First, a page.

“Fixing the Condominium Authority Tribunal” failed to live up to its headline as it seemed incapable of either identifying the specific problem with it or the solution to it. It merely made general statements of questionable validity.
More curious however is your article “Declining Influence of Lawyers” which quickly became another article about the CAT containing general statements of question. Most curious are the last two sentences, the first one referring to the resignations of last April but the second somehow indicating that those resignations were a good thing. Really? If that’s really the message you’re trying to put out I can only draw either of two conclusions: (1) you know nothing about what happened with those resignations, or (2) you do not have the independence from that situation that one would assume you would have as a journalist.
There is a story to be told about the CAT/CAO which I’m sure readers of both your publication and more “mainstream media” will be interested in. Given my two conclusions above I’ll keep my expectations low for seeing such a story in yours.
Response from Toronto Condo News
Your comments are appreciated and well-considered. As a reader you are welcome to “keep your expectations low” although this is easier to do when not trying to understand and balance competing opinions. It is also unfair in that you have set an impossible standard then seek to fault Toronto Condo News for not meeting it. No other publication in our space addresses these topics and we work with information available to us while creating a magazine and online resource widely read and utilized.
As a relatively new subscriber, you may not have been following our series of articles on CAO and CAT since their inception. We certainly view them as a secretive organization operating with an undisclosed agenda based on their actions. I urge you to read our articles in the Condo Archives for more information under Condo Governance.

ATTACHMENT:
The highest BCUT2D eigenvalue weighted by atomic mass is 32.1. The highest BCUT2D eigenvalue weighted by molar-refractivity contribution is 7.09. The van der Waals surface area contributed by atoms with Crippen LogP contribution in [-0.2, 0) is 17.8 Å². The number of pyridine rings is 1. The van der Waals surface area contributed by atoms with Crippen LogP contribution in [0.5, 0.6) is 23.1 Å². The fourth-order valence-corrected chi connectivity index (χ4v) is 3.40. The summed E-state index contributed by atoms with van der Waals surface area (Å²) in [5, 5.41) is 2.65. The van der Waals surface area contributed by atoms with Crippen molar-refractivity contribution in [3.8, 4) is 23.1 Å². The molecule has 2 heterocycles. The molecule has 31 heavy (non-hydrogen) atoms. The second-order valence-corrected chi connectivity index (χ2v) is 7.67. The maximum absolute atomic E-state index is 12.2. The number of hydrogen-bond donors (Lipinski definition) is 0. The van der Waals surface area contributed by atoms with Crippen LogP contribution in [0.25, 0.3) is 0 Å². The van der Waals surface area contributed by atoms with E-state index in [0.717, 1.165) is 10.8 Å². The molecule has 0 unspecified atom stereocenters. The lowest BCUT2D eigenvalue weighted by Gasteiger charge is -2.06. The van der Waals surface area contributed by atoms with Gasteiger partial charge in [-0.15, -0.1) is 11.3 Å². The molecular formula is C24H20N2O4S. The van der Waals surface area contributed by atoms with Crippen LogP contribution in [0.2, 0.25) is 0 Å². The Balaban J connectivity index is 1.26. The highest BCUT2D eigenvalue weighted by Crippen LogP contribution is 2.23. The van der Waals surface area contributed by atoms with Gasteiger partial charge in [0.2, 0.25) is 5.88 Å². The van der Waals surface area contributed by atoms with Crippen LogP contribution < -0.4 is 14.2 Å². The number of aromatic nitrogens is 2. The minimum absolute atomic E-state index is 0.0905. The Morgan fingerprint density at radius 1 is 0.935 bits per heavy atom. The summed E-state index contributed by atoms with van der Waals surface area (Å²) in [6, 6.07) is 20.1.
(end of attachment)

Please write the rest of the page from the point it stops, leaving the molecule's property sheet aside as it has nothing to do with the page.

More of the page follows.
Fixing the Condominium Authority Tribunal is focused on identifying solutions. Specifics you suggest, such as “who” is advocating for elimination of CAT, is something we choose not to publish unless pertinent to the point. We feel the identified solution is presented clearly in the final sentence of the article.
In Declining Influence of Lawyers, you can decide for yourself if the resignations are a good thing. At least some appointed directors financially benefited from selling their services to the condo community. Their conflict of interest is without question and attempts to hide this information were unsuccessful. Trust and transparency have been eroded and other concerns now appear more credible.
Regardless of your low opinion of Toronto Condo News, we are the only publication delving into these topics. Our focus on the interests of condo residents and management is unique among other publications in Canada. When it comes to controversial topics in the condominium and high-rise space, we publish and discuss what others choose to ignore.